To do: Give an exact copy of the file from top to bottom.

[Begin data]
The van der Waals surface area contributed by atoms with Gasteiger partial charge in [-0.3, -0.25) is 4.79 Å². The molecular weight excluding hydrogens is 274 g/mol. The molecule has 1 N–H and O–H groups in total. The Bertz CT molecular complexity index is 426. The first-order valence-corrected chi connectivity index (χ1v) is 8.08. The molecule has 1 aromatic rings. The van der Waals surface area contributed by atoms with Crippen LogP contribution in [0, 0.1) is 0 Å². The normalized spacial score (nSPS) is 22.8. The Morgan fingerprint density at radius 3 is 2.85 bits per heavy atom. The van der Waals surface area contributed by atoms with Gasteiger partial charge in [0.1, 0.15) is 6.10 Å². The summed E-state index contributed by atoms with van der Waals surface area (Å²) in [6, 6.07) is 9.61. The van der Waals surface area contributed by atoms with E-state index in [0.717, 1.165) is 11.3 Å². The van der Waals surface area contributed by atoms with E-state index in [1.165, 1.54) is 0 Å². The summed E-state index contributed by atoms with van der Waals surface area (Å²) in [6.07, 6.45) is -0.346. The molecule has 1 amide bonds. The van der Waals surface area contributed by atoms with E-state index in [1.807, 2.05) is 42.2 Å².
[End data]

The van der Waals surface area contributed by atoms with Gasteiger partial charge in [-0.3, -0.25) is 4.79 Å². The molecular weight excluding hydrogens is 274 g/mol. The molecule has 1 N–H and O–H groups in total. The Bertz CT molecular complexity index is 426. The first-order valence-corrected chi connectivity index (χ1v) is 8.08. The molecule has 1 aromatic rings. The van der Waals surface area contributed by atoms with Crippen LogP contribution in [0, 0.1) is 0 Å². The normalized spacial score (nSPS) is 22.8. The Morgan fingerprint density at radius 3 is 2.85 bits per heavy atom. The van der Waals surface area contributed by atoms with Gasteiger partial charge in [0.1, 0.15) is 6.10 Å². The summed E-state index contributed by atoms with van der Waals surface area (Å²) in [6, 6.07) is 9.61. The van der Waals surface area contributed by atoms with E-state index in [0.717, 1.165) is 11.3 Å². The van der Waals surface area contributed by atoms with E-state index in [1.165, 1.54) is 0 Å². The summed E-state index contributed by atoms with van der Waals surface area (Å²) in [6.07, 6.45) is -0.346. The molecule has 1 amide bonds. The van der Waals surface area contributed by atoms with E-state index in [1.807, 2.05) is 42.2 Å².